The highly publicized divorce case between celebrity Mel B. and Harry Belafonte was back in court recently, with both parties having to appear in person for the first time. Only Belafonte wasn’t there when the hearing started, despite a requirement that he and Mel B. be present. The Judge had to ask where Belafonte was and instruct his attorney to produce him. Per a TMZ report, “[Belafonte] fidgeted around after arriving super late for the hearing. His attorney had to call Belafonte and say the judge wasn't happy he was a no-show.” Other reports state the Judge was visibly frustrated. Not good.
Belafonte’s actions highlight exactly why, in the divorce courtroom, it’s better to be unremarkable. This is because Judges, and people in general, are more likely to remember negative things more strongly and in more detail. In court, if a person stands out, it’s often for the wrong reasons. In this case, Belafonte showed up late, wasted the Judge’s time and, worst of all, irked the Judge. Next time, the Judge is more likely to recall these frustrations rather than anything Belafonte and his attorney did right.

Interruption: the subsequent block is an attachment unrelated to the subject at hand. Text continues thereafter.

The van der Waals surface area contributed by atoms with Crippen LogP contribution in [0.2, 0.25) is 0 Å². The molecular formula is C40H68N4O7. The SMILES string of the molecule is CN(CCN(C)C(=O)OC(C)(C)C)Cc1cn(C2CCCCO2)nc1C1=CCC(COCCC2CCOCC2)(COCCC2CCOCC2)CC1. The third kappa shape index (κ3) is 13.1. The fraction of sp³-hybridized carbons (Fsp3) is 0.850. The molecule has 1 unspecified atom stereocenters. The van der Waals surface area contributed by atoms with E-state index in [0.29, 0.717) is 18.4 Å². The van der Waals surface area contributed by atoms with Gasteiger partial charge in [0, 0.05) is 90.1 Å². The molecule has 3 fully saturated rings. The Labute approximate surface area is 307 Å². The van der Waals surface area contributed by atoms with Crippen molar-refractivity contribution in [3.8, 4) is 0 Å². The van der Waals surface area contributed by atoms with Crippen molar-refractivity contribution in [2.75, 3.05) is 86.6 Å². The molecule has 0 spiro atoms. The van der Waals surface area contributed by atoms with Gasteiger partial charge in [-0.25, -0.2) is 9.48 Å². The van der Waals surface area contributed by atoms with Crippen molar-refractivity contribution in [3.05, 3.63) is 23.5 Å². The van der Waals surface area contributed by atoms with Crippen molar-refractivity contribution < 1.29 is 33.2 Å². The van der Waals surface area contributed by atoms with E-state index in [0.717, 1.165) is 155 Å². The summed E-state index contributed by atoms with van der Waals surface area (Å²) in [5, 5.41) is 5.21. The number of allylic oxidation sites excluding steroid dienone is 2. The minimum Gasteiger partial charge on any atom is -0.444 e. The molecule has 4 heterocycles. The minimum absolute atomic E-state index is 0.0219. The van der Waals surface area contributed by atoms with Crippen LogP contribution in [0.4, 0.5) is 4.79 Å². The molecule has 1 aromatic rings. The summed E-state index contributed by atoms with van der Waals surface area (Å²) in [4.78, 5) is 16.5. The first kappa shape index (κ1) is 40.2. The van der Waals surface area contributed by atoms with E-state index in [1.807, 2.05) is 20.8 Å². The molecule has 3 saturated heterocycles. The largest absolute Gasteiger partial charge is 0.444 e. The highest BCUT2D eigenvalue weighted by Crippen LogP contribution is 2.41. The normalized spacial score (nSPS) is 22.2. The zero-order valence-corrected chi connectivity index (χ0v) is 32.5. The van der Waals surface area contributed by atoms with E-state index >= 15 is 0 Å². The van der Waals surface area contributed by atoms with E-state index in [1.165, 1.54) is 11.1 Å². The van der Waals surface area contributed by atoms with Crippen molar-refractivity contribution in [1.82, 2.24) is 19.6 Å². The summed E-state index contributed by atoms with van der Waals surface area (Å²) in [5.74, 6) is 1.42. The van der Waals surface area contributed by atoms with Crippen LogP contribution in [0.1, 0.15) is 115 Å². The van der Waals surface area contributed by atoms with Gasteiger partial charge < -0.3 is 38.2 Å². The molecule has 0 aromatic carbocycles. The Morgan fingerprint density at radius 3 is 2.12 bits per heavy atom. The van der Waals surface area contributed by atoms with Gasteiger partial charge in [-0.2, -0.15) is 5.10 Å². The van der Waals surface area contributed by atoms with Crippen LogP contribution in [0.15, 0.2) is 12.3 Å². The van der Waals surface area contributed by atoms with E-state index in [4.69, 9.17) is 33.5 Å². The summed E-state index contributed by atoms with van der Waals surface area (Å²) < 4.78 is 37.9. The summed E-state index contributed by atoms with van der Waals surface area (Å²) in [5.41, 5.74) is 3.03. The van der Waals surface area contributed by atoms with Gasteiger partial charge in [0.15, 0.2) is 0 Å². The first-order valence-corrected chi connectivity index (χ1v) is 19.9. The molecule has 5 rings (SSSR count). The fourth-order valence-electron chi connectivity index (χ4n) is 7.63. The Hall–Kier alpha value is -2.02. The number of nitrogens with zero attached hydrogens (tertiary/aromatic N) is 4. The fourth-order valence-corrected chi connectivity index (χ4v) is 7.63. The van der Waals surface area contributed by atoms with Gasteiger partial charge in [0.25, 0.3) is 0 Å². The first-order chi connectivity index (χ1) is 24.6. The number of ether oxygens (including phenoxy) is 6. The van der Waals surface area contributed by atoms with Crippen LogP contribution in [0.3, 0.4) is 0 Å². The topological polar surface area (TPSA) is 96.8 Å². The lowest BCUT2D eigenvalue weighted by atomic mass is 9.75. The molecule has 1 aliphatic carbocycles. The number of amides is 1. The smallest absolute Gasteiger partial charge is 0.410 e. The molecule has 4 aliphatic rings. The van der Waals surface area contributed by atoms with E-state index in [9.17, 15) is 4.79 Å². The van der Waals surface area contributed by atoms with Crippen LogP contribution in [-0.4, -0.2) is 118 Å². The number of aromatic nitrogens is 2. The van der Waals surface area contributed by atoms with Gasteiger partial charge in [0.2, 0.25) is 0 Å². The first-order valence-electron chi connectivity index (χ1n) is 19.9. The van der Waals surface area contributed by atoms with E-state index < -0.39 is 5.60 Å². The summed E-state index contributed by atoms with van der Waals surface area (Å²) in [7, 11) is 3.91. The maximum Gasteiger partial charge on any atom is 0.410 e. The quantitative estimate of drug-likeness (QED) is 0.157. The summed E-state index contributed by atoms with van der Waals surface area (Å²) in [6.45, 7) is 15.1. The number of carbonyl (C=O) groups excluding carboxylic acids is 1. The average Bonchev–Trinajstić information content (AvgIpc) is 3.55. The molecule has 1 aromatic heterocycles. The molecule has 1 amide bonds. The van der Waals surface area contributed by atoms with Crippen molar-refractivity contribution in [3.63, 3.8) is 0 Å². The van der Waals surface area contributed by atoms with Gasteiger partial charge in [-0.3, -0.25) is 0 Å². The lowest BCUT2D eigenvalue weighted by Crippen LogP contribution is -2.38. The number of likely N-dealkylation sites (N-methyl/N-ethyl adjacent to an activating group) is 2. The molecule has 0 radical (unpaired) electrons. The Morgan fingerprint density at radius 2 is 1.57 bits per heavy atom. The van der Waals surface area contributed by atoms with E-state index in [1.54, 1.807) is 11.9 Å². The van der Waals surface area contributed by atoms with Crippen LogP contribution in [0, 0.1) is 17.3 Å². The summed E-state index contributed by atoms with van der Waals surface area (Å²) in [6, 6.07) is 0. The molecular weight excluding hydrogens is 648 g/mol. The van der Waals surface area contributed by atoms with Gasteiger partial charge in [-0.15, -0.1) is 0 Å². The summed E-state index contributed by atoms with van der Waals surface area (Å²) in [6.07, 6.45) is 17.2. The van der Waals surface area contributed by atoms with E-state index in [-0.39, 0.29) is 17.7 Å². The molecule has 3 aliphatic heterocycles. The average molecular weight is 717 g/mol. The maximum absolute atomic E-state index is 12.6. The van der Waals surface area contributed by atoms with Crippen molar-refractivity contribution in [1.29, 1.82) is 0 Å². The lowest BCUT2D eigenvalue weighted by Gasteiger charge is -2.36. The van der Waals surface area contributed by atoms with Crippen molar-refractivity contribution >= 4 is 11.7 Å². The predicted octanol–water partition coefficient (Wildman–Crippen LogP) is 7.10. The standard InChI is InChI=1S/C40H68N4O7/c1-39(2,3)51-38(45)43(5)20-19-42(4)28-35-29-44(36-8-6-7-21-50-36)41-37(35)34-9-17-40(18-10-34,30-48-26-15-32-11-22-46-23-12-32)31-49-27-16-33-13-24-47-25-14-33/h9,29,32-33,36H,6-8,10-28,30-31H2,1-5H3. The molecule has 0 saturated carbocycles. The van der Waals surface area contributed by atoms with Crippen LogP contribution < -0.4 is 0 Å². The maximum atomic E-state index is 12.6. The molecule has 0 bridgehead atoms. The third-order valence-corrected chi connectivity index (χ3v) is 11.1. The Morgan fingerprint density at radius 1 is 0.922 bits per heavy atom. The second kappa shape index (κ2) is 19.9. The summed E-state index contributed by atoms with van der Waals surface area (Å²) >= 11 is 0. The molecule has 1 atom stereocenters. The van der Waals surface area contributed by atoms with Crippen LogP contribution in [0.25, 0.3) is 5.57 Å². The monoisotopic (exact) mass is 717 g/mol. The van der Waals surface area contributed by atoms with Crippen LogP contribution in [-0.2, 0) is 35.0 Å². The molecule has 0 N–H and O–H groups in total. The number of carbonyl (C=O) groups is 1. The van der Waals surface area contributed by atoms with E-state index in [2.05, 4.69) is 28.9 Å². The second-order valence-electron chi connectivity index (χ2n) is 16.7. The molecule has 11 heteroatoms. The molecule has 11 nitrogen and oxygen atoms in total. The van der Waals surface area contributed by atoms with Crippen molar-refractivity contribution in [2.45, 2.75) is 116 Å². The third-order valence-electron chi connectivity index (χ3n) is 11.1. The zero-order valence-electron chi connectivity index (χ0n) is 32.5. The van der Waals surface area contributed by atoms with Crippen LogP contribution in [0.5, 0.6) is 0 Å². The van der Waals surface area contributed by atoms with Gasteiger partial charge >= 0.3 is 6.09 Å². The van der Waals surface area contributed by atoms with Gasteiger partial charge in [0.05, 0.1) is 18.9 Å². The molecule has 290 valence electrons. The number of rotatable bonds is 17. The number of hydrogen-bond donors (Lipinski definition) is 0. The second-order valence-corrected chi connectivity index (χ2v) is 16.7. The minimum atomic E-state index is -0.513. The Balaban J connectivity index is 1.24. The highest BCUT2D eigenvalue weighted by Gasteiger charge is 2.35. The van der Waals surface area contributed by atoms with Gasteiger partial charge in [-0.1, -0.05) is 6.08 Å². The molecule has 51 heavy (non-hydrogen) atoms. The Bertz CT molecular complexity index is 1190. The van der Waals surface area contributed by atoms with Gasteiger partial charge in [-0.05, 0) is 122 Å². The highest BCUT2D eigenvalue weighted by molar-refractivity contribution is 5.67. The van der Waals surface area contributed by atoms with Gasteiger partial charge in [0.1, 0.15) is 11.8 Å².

Even in the courtroom, a Belafonte’s actions are evidence. And it may cause problems in the future. At the next court hearing, the last thing Belafonte wants is the Judge wondering if he’ll bother to show up on time. He’s off to a bad start before he even walks into the courtroom. Belafonte’s mistake was standing out for the wrong reasons.
Mel B. on the other hand, at least according to news reports, was unremarkable. Nothing was reported about her showing up late, standing out (good or bad) or frustrating the judge. If that wasn’t her goal, it should have been, because she nailed it. Put another way, she didn’t stand out for the right reasons and made the Judge’s job easier.